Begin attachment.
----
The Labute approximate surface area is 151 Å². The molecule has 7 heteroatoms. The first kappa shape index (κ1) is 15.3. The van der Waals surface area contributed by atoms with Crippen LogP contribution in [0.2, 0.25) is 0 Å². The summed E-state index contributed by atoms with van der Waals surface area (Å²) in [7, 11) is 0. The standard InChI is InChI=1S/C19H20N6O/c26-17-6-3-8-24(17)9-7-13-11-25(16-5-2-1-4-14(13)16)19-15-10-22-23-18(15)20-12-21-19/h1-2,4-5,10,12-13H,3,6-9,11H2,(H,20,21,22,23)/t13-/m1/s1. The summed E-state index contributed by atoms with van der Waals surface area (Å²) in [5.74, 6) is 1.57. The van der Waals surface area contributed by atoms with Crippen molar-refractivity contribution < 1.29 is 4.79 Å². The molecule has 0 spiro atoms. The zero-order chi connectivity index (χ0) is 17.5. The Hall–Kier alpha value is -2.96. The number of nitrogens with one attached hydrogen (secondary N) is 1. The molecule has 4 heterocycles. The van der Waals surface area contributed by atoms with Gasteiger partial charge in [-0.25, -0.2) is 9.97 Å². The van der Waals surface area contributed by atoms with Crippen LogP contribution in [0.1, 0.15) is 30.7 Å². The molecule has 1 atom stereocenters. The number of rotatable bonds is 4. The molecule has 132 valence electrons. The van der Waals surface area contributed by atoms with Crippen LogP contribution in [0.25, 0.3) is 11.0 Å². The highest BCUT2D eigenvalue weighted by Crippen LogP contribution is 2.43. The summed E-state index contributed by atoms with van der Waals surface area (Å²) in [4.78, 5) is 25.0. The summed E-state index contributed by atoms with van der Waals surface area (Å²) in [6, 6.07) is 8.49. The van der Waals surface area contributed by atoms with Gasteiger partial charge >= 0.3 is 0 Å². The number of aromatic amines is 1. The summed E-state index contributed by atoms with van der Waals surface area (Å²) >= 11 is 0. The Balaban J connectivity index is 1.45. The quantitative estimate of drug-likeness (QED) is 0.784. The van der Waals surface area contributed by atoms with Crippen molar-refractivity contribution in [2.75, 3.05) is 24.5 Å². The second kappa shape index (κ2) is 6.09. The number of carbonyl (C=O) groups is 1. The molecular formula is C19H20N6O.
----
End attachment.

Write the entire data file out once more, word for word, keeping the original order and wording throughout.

The Labute approximate surface area is 151 Å². The molecule has 7 heteroatoms. The first kappa shape index (κ1) is 15.3. The van der Waals surface area contributed by atoms with Crippen LogP contribution in [0.2, 0.25) is 0 Å². The summed E-state index contributed by atoms with van der Waals surface area (Å²) in [7, 11) is 0. The standard InChI is InChI=1S/C19H20N6O/c26-17-6-3-8-24(17)9-7-13-11-25(16-5-2-1-4-14(13)16)19-15-10-22-23-18(15)20-12-21-19/h1-2,4-5,10,12-13H,3,6-9,11H2,(H,20,21,22,23)/t13-/m1/s1. The summed E-state index contributed by atoms with van der Waals surface area (Å²) in [5.74, 6) is 1.57. The van der Waals surface area contributed by atoms with Crippen molar-refractivity contribution < 1.29 is 4.79 Å². The molecule has 0 spiro atoms. The zero-order chi connectivity index (χ0) is 17.5. The Hall–Kier alpha value is -2.96. The number of nitrogens with one attached hydrogen (secondary N) is 1. The molecule has 4 heterocycles. The van der Waals surface area contributed by atoms with Gasteiger partial charge in [-0.25, -0.2) is 9.97 Å². The van der Waals surface area contributed by atoms with Crippen LogP contribution in [0.1, 0.15) is 30.7 Å². The molecule has 1 atom stereocenters. The number of rotatable bonds is 4. The molecule has 132 valence electrons. The van der Waals surface area contributed by atoms with Crippen LogP contribution in [0.25, 0.3) is 11.0 Å². The highest BCUT2D eigenvalue weighted by Crippen LogP contribution is 2.43. The summed E-state index contributed by atoms with van der Waals surface area (Å²) in [4.78, 5) is 25.0. The summed E-state index contributed by atoms with van der Waals surface area (Å²) in [6, 6.07) is 8.49. The van der Waals surface area contributed by atoms with Gasteiger partial charge >= 0.3 is 0 Å². The number of aromatic amines is 1. The summed E-state index contributed by atoms with van der Waals surface area (Å²) >= 11 is 0. The Balaban J connectivity index is 1.45. The quantitative estimate of drug-likeness (QED) is 0.784. The van der Waals surface area contributed by atoms with Crippen molar-refractivity contribution in [2.75, 3.05) is 24.5 Å². The second kappa shape index (κ2) is 6.09. The number of carbonyl (C=O) groups is 1. The molecular formula is C19H20N6O.